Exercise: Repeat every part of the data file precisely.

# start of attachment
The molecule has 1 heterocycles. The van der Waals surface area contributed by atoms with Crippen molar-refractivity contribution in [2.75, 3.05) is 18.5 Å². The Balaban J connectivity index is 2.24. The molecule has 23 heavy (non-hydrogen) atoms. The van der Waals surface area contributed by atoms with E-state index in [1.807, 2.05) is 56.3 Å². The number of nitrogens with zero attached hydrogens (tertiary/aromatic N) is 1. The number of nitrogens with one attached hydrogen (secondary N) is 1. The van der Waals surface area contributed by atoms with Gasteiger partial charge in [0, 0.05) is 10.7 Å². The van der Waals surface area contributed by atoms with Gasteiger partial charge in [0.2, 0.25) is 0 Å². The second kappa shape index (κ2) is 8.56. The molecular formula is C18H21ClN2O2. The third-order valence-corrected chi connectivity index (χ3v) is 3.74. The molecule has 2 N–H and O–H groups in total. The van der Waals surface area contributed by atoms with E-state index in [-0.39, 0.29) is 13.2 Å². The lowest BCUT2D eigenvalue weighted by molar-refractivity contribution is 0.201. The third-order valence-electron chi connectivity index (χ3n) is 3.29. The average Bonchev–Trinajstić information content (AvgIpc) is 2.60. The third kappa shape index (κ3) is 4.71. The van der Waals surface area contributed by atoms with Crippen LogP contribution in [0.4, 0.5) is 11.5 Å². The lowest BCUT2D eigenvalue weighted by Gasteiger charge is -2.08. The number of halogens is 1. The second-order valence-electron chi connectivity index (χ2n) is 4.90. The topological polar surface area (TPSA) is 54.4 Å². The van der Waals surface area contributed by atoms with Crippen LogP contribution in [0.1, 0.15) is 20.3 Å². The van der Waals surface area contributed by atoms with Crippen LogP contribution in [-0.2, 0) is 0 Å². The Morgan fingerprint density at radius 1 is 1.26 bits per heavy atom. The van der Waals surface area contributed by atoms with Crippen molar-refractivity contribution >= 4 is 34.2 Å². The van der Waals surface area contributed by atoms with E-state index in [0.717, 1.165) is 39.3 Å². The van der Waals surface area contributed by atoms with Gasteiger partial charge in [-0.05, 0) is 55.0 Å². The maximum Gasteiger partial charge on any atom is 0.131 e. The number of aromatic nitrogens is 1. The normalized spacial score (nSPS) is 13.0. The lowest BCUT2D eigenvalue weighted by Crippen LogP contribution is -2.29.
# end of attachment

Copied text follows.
The molecule has 1 heterocycles. The van der Waals surface area contributed by atoms with Crippen molar-refractivity contribution in [2.75, 3.05) is 18.5 Å². The Balaban J connectivity index is 2.24. The molecule has 23 heavy (non-hydrogen) atoms. The van der Waals surface area contributed by atoms with E-state index in [1.807, 2.05) is 56.3 Å². The number of nitrogens with zero attached hydrogens (tertiary/aromatic N) is 1. The number of nitrogens with one attached hydrogen (secondary N) is 1. The van der Waals surface area contributed by atoms with Gasteiger partial charge in [0, 0.05) is 10.7 Å². The van der Waals surface area contributed by atoms with Gasteiger partial charge in [0.2, 0.25) is 0 Å². The second kappa shape index (κ2) is 8.56. The molecular formula is C18H21ClN2O2. The third-order valence-corrected chi connectivity index (χ3v) is 3.74. The molecule has 2 N–H and O–H groups in total. The van der Waals surface area contributed by atoms with E-state index in [-0.39, 0.29) is 13.2 Å². The lowest BCUT2D eigenvalue weighted by molar-refractivity contribution is 0.201. The third-order valence-electron chi connectivity index (χ3n) is 3.29. The average Bonchev–Trinajstić information content (AvgIpc) is 2.60. The third kappa shape index (κ3) is 4.71. The van der Waals surface area contributed by atoms with Crippen LogP contribution in [0.4, 0.5) is 11.5 Å². The lowest BCUT2D eigenvalue weighted by Gasteiger charge is -2.08. The number of halogens is 1. The second-order valence-electron chi connectivity index (χ2n) is 4.90. The topological polar surface area (TPSA) is 54.4 Å². The van der Waals surface area contributed by atoms with Crippen LogP contribution in [0.1, 0.15) is 20.3 Å². The van der Waals surface area contributed by atoms with Crippen LogP contribution in [-0.2, 0) is 0 Å². The Morgan fingerprint density at radius 1 is 1.26 bits per heavy atom. The van der Waals surface area contributed by atoms with Crippen molar-refractivity contribution >= 4 is 34.2 Å². The van der Waals surface area contributed by atoms with E-state index in [0.717, 1.165) is 39.3 Å². The van der Waals surface area contributed by atoms with Gasteiger partial charge in [-0.05, 0) is 55.0 Å². The maximum Gasteiger partial charge on any atom is 0.131 e. The number of aromatic nitrogens is 1. The normalized spacial score (nSPS) is 13.0. The lowest BCUT2D eigenvalue weighted by Crippen LogP contribution is -2.29.